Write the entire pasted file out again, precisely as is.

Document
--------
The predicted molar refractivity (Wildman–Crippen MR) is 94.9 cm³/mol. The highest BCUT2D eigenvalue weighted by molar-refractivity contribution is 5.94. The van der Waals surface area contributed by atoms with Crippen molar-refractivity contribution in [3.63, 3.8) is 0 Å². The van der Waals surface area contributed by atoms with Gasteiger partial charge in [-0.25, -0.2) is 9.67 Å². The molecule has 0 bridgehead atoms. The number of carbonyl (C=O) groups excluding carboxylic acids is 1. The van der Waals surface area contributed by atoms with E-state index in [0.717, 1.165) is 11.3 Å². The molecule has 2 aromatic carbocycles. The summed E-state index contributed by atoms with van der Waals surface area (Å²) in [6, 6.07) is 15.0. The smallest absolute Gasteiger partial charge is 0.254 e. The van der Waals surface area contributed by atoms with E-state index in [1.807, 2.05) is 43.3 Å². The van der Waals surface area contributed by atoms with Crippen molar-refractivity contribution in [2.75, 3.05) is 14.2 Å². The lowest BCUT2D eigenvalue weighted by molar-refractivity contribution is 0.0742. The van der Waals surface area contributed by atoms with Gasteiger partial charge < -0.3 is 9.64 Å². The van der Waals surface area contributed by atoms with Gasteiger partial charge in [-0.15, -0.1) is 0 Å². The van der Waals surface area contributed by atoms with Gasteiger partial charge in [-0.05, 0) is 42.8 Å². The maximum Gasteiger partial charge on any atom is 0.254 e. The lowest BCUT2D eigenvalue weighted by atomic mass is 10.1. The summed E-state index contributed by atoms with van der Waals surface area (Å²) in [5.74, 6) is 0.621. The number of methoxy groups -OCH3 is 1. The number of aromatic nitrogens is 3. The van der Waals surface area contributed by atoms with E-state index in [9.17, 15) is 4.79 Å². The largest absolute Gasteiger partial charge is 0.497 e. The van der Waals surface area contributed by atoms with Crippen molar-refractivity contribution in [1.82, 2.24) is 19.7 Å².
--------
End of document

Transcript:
The predicted molar refractivity (Wildman–Crippen MR) is 94.9 cm³/mol. The highest BCUT2D eigenvalue weighted by molar-refractivity contribution is 5.94. The van der Waals surface area contributed by atoms with Crippen molar-refractivity contribution in [3.63, 3.8) is 0 Å². The van der Waals surface area contributed by atoms with Gasteiger partial charge in [-0.25, -0.2) is 9.67 Å². The molecule has 0 bridgehead atoms. The number of carbonyl (C=O) groups excluding carboxylic acids is 1. The van der Waals surface area contributed by atoms with E-state index in [0.717, 1.165) is 11.3 Å². The molecule has 2 aromatic carbocycles. The summed E-state index contributed by atoms with van der Waals surface area (Å²) in [6, 6.07) is 15.0. The smallest absolute Gasteiger partial charge is 0.254 e. The van der Waals surface area contributed by atoms with E-state index in [1.807, 2.05) is 43.3 Å². The van der Waals surface area contributed by atoms with Crippen molar-refractivity contribution in [2.75, 3.05) is 14.2 Å². The lowest BCUT2D eigenvalue weighted by molar-refractivity contribution is 0.0742. The van der Waals surface area contributed by atoms with Gasteiger partial charge < -0.3 is 9.64 Å². The van der Waals surface area contributed by atoms with Gasteiger partial charge in [-0.15, -0.1) is 0 Å². The van der Waals surface area contributed by atoms with Gasteiger partial charge in [-0.05, 0) is 42.8 Å². The maximum Gasteiger partial charge on any atom is 0.254 e. The lowest BCUT2D eigenvalue weighted by atomic mass is 10.1. The summed E-state index contributed by atoms with van der Waals surface area (Å²) in [5.74, 6) is 0.621. The number of methoxy groups -OCH3 is 1. The number of aromatic nitrogens is 3. The van der Waals surface area contributed by atoms with E-state index in [9.17, 15) is 4.79 Å². The largest absolute Gasteiger partial charge is 0.497 e. The van der Waals surface area contributed by atoms with Crippen molar-refractivity contribution in [1.82, 2.24) is 19.7 Å².